Since the beginning of the Von der Leyen Commission in 2019, the European Union has set a course on the digital transition in the heavy industry. So far, the attempts have been quite successful, with technologies delivering significant efficiency and productivity gains, reducing energy consumption, and improving workers’ safety.
LiDAR scanning is already becoming an integral part of the European market registering a CAGR of 24% from 2021 to 2026. The reasons for growth are substantial benefits LiDAR can bring the EU heavy industry.
First, LiDAR is one of the most accurate precision-ranging techniques at present. A LiDAR scan displays an object in the form of a point cloud — hence a digital twin — which allows a user to measure it and see details with extreme precision.
Second, technology is characterized by its fast speed. A manual painting of an object may take weeks, while LiDAR scanning of a building of any size will require no more than a few days.
Third and most important, this remote sensing method contributes to employee safety. The scanners should not necessarily be in immediate proximity to the object at the moment of measuring, which increases the safety of the process.
How do all these benefits translate in the heavy industry? Here are the four most important trends in the use of LiDAR for industry modernization.
Reverse engineering is the reproduction of another manufacturer’s product to understand its design and functions, change it, or improve it. In the EU, reverse engineering is allowed under Article 6 of the European Software Directive for interoperability purposes only, not for the independently created computer program.
A LiDAR scan will analyze the data on a particular object and reveal the potential areas of modernization. 3D printing technology currently drives all laser scanning technology trends in reverse engineering since it allows you to replicate the scanned part or change the original object.
Case in point: you have a heavy vehicle produced fifty years ago with no engineering drawings or models available. Instead of a complete reconstruction of a car, you can improve or replace old parts with new materials as long as you know the right measurements. LiDAR can gather all the required data with extra precision and reconstruct the vehicle, which will be much cheaper than building one from scratch.
Metal and Machinery Industry
Germany is by far the leading crude steel producer accounting for more than one-quarter of all crude steel produced in the region. Italy comes a close second producing 15% of crude steel within the EU-28.
What does this have to do with LiDAR? The biggest share of steel is used in the construction sector, like residential buildings, elements of infrastructure, and transportation. And given the rising level of urbanization, the need for steel will only grow. LiDAR might serve in the modernization of equipment and reconstruction of plants to optimize the time and expenses of steel production.
For example, LiDAR scanning can create a digital twin — a comprehensive 3D digital replica — of any facility. Interacting with it, operation managers will be able to see what exactly is happening on the factory floor at any time and which production adjustments are possible. There is no need to walk around the facility to pinpoint quality and safety issues. Managers can monitor machine capacity, material in stock, workflow, etc. to know when to introduce changes.
LiDAR scanning serves the autonomous driving industry by filling the gaps where other sensors struggle.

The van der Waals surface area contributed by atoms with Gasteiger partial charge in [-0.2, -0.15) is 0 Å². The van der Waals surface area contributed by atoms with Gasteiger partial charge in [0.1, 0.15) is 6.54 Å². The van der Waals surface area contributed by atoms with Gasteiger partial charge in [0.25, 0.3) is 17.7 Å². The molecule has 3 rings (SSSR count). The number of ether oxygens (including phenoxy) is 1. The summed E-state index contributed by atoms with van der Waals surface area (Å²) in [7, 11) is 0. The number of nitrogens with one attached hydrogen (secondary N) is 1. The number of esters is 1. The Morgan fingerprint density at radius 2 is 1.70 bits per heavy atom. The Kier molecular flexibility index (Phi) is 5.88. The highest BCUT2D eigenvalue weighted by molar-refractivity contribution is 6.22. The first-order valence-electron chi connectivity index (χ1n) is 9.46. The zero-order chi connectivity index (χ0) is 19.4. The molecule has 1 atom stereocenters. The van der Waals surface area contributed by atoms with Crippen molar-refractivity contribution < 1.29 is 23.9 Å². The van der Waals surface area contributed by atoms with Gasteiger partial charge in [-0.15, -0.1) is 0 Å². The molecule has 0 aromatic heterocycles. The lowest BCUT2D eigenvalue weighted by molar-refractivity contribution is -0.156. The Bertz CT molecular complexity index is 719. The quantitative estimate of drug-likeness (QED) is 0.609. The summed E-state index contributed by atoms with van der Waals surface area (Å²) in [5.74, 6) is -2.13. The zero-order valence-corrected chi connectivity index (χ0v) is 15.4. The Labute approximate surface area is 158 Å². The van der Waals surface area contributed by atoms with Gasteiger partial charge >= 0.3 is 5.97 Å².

The development of self-driving cars started with radar placement to detect objects that surround a car, their distance, and speed. But the limitations came along: radars worked well with parking sensors and blind-spot monitors but were unable to detect the precise position, size, and shape of an object.
As a remote sensing measurement technology, LiDAR emits and re-captures laser pulses over a broad field of view, with high frequency and precision, ultimately localizing the objects up to 400 meters away. It detects the distance between objects and gives a comprehensive view of the traffic and the road conditions in low light and with depth perception.
Audi, a German Automotive manufacturer, is leveraging the benefits of LiDAR to ensure safety for both passengers and road users. Its e-Tron fleet vehicles — Audi 8A, in particular — have LiDAR sensor pods mounted at the front bottom of the car. They generate millions of laser pulses every second and present increased visibility of 150 meters with a FOV of 145° horizontal and 3.2° vertical. A 3D image of the environment around the vehicle is displayed in the form of a point cloud and is used to choose appropriate driving maneuvers for a vehicle.
Until recently, Architecture, Engineering, and Construction (AEC) firms had a very low level of technology penetration. With the appearance of software creating BIM models, the degree of technology integration has increased dramatically. LiDAR technology and computer vision are now the primary sensors for transforming real-world data into digital in the AEC market.
Take modeling with process plans, for instance. A 3D scan will allow you to accurately model any object in the cloud, and the software algorithms will analyze the shape of a cylinder and the size of the pipe run. Combined with other software tools, like AutoCAD Plant 3D, a user can create intelligent plan models and extract any isometric, which contributes to the speed and accuracy of the process.
LiDAR scanning has all the chances to close the data gaps in the heavy industry, be it reverse engineering, automotive, or AEC. Scans reduce friction in measurements, save time on capturing details, and even optimize costs. Despite the general reluctance toward adopting this digital technology, LiDAR can be the right tool to help Europe achieve its objectives in industrial modernization.